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Explain why women failed to gain the vote between 1900 and 1914.

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The Suffragettes- Coursework Explain why women failed to gain the vote between 1900 and 1914 During the period of 1900 - 1914, there were various reasons as to why women failed to gain the vote. Traditionally, women were seen as second to men and their position in society was not high. They were seen on a par with criminals and children in terms of legal rights. When a woman married, if she owned any land or property it went directly to her husband, which was also the case if she inherited property or land. If she became a mother she had no legal rights over her children, as they were legally her husbands. If a woman decided to leave and divorce her husband, she lost all her possessions as well as her children. They were intellectual slaves who had no involvement in manual labour and were considered as the inferior sex, vulnerable and emotionally weak in comparison to males during this period. During and towards the end of the nineteenth century, a lot more improvements were made to the status of the working woman. This was due to the fact that the British economy was at a high point and this was why more opportunities arose for women in teaching, shop work, and some clerical/office work. There was a lot more teaching vacancies due to the fact that the government in 1870 passed an education act, which doubled the amount of elementary schools in Britain. ...read more.


Women were unable to socialise with people as many husbands forbid their wives to do so. This is because they were considered to be intellectually and socially inferior to men. This was also a problem because women didn't no how they could prove to men that they could actually vote intelligently. The political problems women faced were that the liberals thought women would vote Tory or for the up and coming labour party. There was no such thing as female MP's, but many liberal backbenches agreed with the women and their movements. Such leaders as William Gladstone who said, "only the better off women would get the vote" but in fact the truth was that the main leaders were worried that the women would vote against them and their party. On the other hand they were interested in the women's fight for suffrage indicating their socialist attitudes towards the situation. The political reason for this is that the two main powers both had different interpretations of woman's suffrage. Some were strictly opposed to the argument where as others were unsure, and didn't really no what to think about situations as this. The biggest problem, which arose as to why women failed to get the vote, was that men were too selfish, scared and unsure whether to let women have a chance of proving themselves and their individual capabilities. ...read more.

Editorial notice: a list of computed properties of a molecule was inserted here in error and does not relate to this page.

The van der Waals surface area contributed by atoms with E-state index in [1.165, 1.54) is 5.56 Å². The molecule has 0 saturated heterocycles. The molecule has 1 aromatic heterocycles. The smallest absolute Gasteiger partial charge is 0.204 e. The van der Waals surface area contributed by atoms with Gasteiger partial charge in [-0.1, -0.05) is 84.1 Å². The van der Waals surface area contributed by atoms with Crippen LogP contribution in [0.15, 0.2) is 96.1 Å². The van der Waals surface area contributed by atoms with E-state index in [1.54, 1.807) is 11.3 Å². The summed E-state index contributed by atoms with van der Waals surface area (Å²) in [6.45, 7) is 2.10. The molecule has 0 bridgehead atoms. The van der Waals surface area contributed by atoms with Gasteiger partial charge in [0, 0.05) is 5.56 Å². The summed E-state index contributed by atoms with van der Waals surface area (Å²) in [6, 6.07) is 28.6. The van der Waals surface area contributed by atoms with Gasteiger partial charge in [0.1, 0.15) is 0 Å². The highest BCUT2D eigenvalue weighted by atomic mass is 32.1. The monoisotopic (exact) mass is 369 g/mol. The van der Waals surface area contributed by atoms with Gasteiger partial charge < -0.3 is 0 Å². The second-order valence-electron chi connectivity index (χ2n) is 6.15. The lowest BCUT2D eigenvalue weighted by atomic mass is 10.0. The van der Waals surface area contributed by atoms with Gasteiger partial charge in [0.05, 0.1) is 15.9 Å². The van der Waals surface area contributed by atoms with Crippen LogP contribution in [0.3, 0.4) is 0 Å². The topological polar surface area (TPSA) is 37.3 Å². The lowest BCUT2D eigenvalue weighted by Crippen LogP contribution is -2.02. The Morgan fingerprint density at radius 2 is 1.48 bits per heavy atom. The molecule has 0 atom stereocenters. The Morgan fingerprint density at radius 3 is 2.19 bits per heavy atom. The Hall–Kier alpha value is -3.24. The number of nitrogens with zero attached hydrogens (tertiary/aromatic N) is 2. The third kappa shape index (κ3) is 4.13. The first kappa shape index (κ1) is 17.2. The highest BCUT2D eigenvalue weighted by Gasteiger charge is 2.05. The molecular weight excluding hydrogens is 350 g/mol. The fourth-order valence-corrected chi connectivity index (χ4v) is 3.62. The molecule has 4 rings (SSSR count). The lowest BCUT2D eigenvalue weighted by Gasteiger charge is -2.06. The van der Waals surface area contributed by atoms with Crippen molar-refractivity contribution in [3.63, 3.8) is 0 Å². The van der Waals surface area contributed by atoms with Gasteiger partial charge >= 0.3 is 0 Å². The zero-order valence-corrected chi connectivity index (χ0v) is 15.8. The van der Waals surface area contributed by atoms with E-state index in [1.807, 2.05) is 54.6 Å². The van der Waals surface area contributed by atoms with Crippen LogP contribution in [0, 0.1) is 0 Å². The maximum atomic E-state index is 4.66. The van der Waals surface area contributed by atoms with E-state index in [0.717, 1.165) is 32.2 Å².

Eventually, Cristobel Pankhurst called for the Suffragettes and the suffragists to join hands and 'all fight on one front.' Unfortunately this didn't happen as there was still rivalry remaining between the two campaigning organisations On the whole, the main reasons why women didn't get the vote between 1900 - 1914 were because of the violent and disruptive methods of the Suffragettes. Which unquestionably changed the views and attitudes that men had of women. The behaviour of the suffragettes portrayed that women were untrustworthy and irresponsible and also a danger to others in society. The suffragette's actions were a step to far and certainly stunned the Government and society in general. The downside of the suffragette's movements was that the women could have voted intellectually and the violence was not needed. However there were other long-term factors like political reasons and social reasons. Overall, it was such a male dominated society that women were never given a chance to prove their potential and usefulness. If the women had been given a chance from the beginning a lot of problems would never have occurred. They would have also proved a lot to the men. If the Suffragists and the Suffragettes had joined and worked together on the campaigns, the outcome would have been more effective and they may have unquestionably achieved the vote a long time before they actually did. Nick Graham 11PPR History Coursework 1 ...read more.

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